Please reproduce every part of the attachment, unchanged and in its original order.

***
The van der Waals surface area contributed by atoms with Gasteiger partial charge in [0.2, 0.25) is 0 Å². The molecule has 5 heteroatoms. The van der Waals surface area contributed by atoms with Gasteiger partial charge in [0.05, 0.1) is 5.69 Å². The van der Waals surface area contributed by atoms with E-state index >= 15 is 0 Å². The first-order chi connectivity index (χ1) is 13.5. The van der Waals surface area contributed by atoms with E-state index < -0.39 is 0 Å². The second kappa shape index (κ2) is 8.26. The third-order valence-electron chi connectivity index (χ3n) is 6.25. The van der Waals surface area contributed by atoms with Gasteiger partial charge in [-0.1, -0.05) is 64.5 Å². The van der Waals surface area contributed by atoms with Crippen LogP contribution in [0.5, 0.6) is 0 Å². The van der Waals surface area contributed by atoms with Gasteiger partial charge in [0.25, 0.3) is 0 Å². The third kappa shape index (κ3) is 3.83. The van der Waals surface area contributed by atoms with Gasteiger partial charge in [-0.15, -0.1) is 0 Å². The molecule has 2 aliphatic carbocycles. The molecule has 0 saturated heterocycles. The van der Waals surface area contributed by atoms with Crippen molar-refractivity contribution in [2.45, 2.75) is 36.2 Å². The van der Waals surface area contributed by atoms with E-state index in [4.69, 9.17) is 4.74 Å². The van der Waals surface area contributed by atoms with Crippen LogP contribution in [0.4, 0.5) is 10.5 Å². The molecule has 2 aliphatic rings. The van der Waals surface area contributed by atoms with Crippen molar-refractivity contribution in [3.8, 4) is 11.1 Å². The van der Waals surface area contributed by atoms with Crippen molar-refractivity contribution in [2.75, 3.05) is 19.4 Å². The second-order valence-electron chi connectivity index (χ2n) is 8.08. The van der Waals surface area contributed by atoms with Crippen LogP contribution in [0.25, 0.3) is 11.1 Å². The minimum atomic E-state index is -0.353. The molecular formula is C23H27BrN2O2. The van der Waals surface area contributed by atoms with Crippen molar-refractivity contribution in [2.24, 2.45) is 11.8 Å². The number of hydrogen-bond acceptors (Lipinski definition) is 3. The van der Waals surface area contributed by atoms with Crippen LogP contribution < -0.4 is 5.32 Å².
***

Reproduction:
The van der Waals surface area contributed by atoms with Gasteiger partial charge in [0.2, 0.25) is 0 Å². The molecule has 5 heteroatoms. The van der Waals surface area contributed by atoms with Gasteiger partial charge in [0.05, 0.1) is 5.69 Å². The van der Waals surface area contributed by atoms with E-state index >= 15 is 0 Å². The first-order chi connectivity index (χ1) is 13.5. The van der Waals surface area contributed by atoms with E-state index < -0.39 is 0 Å². The second kappa shape index (κ2) is 8.26. The third-order valence-electron chi connectivity index (χ3n) is 6.25. The van der Waals surface area contributed by atoms with Gasteiger partial charge in [-0.1, -0.05) is 64.5 Å². The van der Waals surface area contributed by atoms with Crippen LogP contribution in [0.5, 0.6) is 0 Å². The van der Waals surface area contributed by atoms with Gasteiger partial charge in [0.25, 0.3) is 0 Å². The third kappa shape index (κ3) is 3.83. The van der Waals surface area contributed by atoms with Gasteiger partial charge in [-0.15, -0.1) is 0 Å². The molecule has 2 aliphatic carbocycles. The molecule has 0 saturated heterocycles. The van der Waals surface area contributed by atoms with Crippen molar-refractivity contribution in [2.45, 2.75) is 36.2 Å². The van der Waals surface area contributed by atoms with E-state index in [4.69, 9.17) is 4.74 Å². The van der Waals surface area contributed by atoms with Crippen LogP contribution in [0.4, 0.5) is 10.5 Å². The molecule has 2 aliphatic rings. The van der Waals surface area contributed by atoms with Crippen molar-refractivity contribution in [3.8, 4) is 11.1 Å². The van der Waals surface area contributed by atoms with Crippen molar-refractivity contribution in [2.75, 3.05) is 19.4 Å². The second-order valence-electron chi connectivity index (χ2n) is 8.08. The van der Waals surface area contributed by atoms with Crippen LogP contribution in [0.25, 0.3) is 11.1 Å². The minimum atomic E-state index is -0.353. The molecular formula is C23H27BrN2O2. The van der Waals surface area contributed by atoms with Crippen molar-refractivity contribution in [2.24, 2.45) is 11.8 Å². The number of hydrogen-bond acceptors (Lipinski definition) is 3. The van der Waals surface area contributed by atoms with Crippen LogP contribution < -0.4 is 5.32 Å².